Therefor    T=1/10^0.7= 0.18      AND       Transmission is directly proportionate to Luminance L*. Not boring you with the math the result is 49.496.

   So    0.7 Density = 0.18 Transmission = 50% Luminance(L*).

 

 

Fig.A - Status M against Status A Density

Fig.A - Status M against Status A Density

 

 

  Interestingly If we map our 21 step sensitometry readings of a 21 strip grey scale test wedge over Neg and Print densities we see that 0.7D is the cross over point !   See Fig.A

 

 

Fig.C

Fig.B

 

 

 

 

Looking at the image below, Fig.C, you will notice that this point of around 18 % grey is the mid point at which the cineon Log file is expanded when overlayed with a Print emulation 3DLookUp table. Both Mid Grey LAD Patch’s are almost identical as seen on the corresponding waveform Representations. 

 

 

18percent

Fig.C

 

Looking at the graph in Fig.C one can also see the reference point of 18 % on each of the mapped targets averaging around 50% luminance. Interestingly with this chart I have mapped Cineon Log levels against the 2.2 and 2.5 video gamma transfer functions and CIE Luminace L* values. They are all relatively close to each other in their Logarithmic encoding. I can see im going to have to rewrite this as its going to get messy from about here on in, although quite fascinating. 2.5 gamma looks like its the best match for CIE L* but somehow we got stuck with 2.2. Near enough is good enough I guess. It was decided back in the 8Bit video days that to help save on visual data that video/TV could also have a perceptual gamma encoding, once again mimicking the eyes response to nature. A gamma of 2.2 was decided apon.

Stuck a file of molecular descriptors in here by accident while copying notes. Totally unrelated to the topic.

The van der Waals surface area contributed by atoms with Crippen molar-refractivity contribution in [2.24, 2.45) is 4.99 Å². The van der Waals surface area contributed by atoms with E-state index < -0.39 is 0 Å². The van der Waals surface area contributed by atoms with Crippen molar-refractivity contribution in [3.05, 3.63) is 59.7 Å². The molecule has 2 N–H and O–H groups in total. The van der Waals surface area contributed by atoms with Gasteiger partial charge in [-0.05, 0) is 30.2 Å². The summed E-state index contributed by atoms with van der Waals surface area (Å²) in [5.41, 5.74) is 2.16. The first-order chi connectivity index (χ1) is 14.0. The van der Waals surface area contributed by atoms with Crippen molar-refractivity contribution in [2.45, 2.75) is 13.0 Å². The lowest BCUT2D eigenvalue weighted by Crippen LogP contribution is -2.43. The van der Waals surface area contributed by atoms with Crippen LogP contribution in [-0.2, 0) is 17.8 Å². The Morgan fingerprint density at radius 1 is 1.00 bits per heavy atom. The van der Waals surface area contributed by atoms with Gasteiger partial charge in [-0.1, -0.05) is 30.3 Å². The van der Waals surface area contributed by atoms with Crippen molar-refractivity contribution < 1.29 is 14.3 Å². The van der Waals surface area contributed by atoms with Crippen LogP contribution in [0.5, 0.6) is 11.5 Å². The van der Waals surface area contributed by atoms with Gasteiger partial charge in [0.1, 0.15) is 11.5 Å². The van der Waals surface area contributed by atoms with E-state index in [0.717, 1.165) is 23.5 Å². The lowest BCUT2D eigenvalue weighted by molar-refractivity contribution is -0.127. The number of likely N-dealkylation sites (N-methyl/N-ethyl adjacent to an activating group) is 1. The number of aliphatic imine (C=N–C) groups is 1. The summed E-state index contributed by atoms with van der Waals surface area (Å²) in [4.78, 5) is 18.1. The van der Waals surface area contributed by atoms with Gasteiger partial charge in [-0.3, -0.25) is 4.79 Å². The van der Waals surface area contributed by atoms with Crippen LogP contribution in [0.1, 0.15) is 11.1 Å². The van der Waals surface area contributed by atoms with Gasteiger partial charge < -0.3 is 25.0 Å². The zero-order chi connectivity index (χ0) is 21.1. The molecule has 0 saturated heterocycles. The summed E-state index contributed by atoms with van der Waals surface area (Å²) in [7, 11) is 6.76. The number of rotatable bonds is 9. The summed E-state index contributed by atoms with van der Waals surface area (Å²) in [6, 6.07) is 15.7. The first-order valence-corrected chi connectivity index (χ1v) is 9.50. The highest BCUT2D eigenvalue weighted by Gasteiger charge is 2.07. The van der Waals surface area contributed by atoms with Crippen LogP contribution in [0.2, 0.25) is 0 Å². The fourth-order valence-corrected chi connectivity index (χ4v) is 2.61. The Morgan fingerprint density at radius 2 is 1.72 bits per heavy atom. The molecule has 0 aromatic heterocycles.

Adrian


China Girls 2

Back in 2005 Julie Buck and Karin Segal put on an exhibition in New York called “Girls on Film”. 

Julie was manager of the Harvard Film Archive and had the task of sorting and preserving the Film Archive Collection. The exhibition was a tribute to the many anonymous women who worked in the film industry.


China Girls .

 

China_girl7

China_girl7

For a bit of fun and curiosity I will update this post over time with images of China girls. China Girls are used to adjust and check printer density.

They provide subjective and objective colour and gray scale patches.

These patches can be read on Densitometers to confirm the process. They are a standard laboratory test film usually incoporating a face and a greyscale; used for printer line-up.

 

 

 

1_11


Density and the Film Lab – Density Pt.4

 

Lab Aim Density / China Girl

Lab Aim Density / China Girl

 

China Girls are used to adjust and check printer density.

They provide subjective and objective colour and gray scale patches.

These patches can be read on Densitometers to confirm the process. They are a standard laboratory test film usually incoporating a face and a greyscale; used for printer line-up.

See the post on China Girls for a look at some of the older examples of these majestic images.


Protected: Densitometry Pt2 “the 21 step test strip”

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Protected: From neg to print via digits – DI – the round trip

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Protected: Excel application for visualizing Print Densitometry readings